VANCOUVER, British Columbia (GenomeWeb) – Illumina announced yesterday that it has submitted more than 95,000 human genetic variants to the National Center for Biotechnology Information (NCBI)'s open-access ClinVar database.
The variants were identified in individuals undergoing TruGenome predisposition testing or TruGenome undiagnosed disease testing at the company's CLIA-certified, CAP-accredited Illumina Clinical Services Laboratory, Ryan Taft, senior director of scientific research, told GenomeWeb at the American Society of Human Genetics annual meeting.
Partners Healthcare Personalized Medicine Laboratory for Molecular Medicine Director Heidi Rehm began developing ClinVar with NCBI several years ago in an effort to create a clinically curated repository of variants in the human genome.
Standardized guidelines established by the American College of Medical Genetics and Genomics, the Association for Molecular Pathology, and the College of American Pathologists and published in Genetics in Medicine last year laid out the criteria for designating variants as "pathogenic," "likely pathogenic," "likely benign," "benign," or of "uncertain significance."
The collection of variants donated by Illumina — which includes everything from pathogenic and likely pathogenic variants to benign variants and variants of unknown significance — is the largest contribution to ClinVar from a single source, Rehm told GenomeWeb in an email message.
With the newly submitted collection of variants from individuals assessed at the Illumina Clinical Services Laboratory, it should be possible to begin resolving more and more of the contentious variant classifications in ClinVar, Illumina Vice President and Chief Scientist David Bentley noted. Each donated variant was re-curated based on updated information available in databases such as ExAC, which is aggregating and harmonizing exome sequencing data from a variety of projects.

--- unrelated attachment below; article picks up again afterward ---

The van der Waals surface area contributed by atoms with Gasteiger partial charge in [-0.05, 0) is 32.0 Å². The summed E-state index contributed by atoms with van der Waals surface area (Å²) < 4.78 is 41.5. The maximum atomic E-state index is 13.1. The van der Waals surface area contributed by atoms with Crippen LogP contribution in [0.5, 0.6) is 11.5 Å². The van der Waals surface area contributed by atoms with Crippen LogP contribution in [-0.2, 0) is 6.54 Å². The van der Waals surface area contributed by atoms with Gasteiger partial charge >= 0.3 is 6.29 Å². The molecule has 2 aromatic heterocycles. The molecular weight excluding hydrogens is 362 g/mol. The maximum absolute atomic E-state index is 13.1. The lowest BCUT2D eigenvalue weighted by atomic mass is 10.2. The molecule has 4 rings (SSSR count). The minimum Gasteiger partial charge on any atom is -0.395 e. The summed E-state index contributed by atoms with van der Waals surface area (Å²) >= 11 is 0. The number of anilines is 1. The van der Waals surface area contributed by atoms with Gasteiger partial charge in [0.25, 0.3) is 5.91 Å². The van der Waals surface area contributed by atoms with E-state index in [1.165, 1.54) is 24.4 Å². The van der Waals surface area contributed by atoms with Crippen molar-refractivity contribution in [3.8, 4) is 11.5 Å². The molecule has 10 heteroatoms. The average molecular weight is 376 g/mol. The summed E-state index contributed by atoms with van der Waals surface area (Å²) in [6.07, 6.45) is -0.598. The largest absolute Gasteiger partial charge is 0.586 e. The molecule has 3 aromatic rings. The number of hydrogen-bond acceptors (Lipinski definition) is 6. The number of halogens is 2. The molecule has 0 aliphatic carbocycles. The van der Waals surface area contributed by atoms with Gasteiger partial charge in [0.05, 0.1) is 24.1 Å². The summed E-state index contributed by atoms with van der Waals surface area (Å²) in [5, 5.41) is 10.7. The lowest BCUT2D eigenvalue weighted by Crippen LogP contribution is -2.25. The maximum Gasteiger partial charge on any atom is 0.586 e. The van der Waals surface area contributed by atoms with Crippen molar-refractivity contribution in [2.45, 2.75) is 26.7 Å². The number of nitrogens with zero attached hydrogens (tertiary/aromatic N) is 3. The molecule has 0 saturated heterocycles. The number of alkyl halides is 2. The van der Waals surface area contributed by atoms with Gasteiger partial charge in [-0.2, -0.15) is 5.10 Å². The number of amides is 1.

The Illumina team was agnostic in its identification of variants curated for ClinVar, focusing on single nucleotide changes, small insertions and deletions, and copy number variants that turned up during disease pre-disposition or undiagnosed disease testing.
Taft explained that most of those variants were identified in individuals on the pre-disposition testing side, which involves whole-genome sequencing to around 30-fold average coverage followed by analyses that focused on 1,691 genes that were previously associated with more than 1,200 conditions.
The set donated to ClinVar this week was identified using sequence data for 1,335 genomes sequenced for predisposition testing and 269 genomes sequenced in an effort to find genetic explanations for undiagnosed diseases, Taft said. These variants were submitted to ClinVar along with all of the relevant interpretation and assertion criteria.
Illumina has developed an in-house variant management system for dealing with variants detected during whole-genome sequencing-based testing. Its data is stored on site behind a firewall to maintain patient privacy.
The firm plans to continue donating curated human variant information to ClinVar as it becomes available, both through prospective sequencing and retrospective analyses of existing sequence data.